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p. 169 we have a most beautiful exhibition of the application of the principle of virtual velocities to machines. The mode of treating the subject of projectiles, commencing at p. 173 and again resumed at p. 220, taking into account the resistance of the air, is really quite superb. It was no more than fair, however, to expect something particularly good here in a work emanating from the Military Academy. The brevity and simplicity of this portion is not its least merit. A very elaborate chapter is that on the funicular machine, and the catenary curve. One of the very best chapters in the book is the sixteenth, on friction. This chapter contains some most valuable tables. In chapter seventeen is one of the most complete discussions of the wedge anywhere to be found, friction being taken into account, and the mode of including the effects of it in mechanical investigations most happily exemplified. Much space is given to investigation of the laws of rolling friction, in wheels, trunnions, balls, &c., with numerous tables and exemplifications. Of a similar nature, equally important and equally apt to be neglected, is the subject of stiffness of cordage, treated in the eighteenth chapter. Many pages are given on the application of all these secondary elements in calculating the action of machinery.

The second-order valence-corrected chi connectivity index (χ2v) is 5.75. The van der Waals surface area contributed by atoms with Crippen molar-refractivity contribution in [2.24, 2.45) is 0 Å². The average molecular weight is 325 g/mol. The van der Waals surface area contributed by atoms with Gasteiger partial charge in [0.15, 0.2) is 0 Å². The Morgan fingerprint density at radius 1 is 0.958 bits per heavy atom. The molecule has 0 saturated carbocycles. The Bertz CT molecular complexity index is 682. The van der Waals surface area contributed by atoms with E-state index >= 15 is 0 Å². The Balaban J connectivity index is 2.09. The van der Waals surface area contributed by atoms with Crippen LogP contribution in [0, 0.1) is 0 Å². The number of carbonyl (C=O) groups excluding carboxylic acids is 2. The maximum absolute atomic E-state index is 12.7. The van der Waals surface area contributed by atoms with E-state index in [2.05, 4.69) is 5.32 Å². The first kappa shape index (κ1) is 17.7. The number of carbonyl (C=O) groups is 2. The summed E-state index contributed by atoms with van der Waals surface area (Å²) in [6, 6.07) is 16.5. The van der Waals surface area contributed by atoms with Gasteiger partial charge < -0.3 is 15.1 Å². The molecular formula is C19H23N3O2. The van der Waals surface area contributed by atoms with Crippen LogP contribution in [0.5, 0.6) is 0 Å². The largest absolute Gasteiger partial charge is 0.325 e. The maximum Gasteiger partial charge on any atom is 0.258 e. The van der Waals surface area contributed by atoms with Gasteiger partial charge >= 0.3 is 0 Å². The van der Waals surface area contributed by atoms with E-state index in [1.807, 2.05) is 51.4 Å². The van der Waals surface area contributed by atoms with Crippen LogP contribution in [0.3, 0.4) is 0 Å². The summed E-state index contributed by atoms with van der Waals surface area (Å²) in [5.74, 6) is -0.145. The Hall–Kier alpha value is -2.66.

Ir the second part, which treats of the “ Mechanics of Fluids," we regret to see the chapter upon the equilibruim of floating bodies so brief. Here was a fine opportunity for considering some of the important problems which arise in shipbuilding, and to which we fear science, in our country at least, has not yet been sufficiently applied. Of what is given under the head of specific gravity, including the description of instruments for determining it, and tables, we must speak in high praise. Of the barometer, we have never seen a better exposition; we allude especially to the demonstrations of the rules for measuring heights with this instrument.

A book so easy to read and understand, so complete, and containing such a large amount of valuable matter, much of it not easily accessible elsewhere, cannot fail to find many students. Its “getting up” is beautiful. No pains or expense seem to have been spared. The letter-press is clear, open, and large, and the diagrams, which are exceedingly well drawn, are repeated whenever the turning over of a leaf would conceal them.

Both the above works will meet an earnest welcome in our institutions of learning.


(1.) We welcome the appearance of “ The Class-Leader's Manual, by Rev. CHARLES C. KEYS.” (New-York: Lane & Scott. 18mo. pp. 223.) The class-leader is one of the most important office-bearers in our Church : the religious life of the members, as well as the financial operations of our system, depend, to a great extent, upon the leaders; who, as a body of sub-pastors, go far to make up for the inaptness of our itinerant system to regular pastoral care. Yet, important as the office is, we have not, until now,

had anything

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approaching to a full exposition of its scope and functions. The want is admirably supplied in the work before us. In an introductory chapter, we have a clear statement of the history and Scriptural basis of class-meetings; which is followed by four chapters, treating of the nature of the leader's office, its difficulties, its requisites, and its encouragements. We trust that this little work will find its way into the hands of every leader in our Church.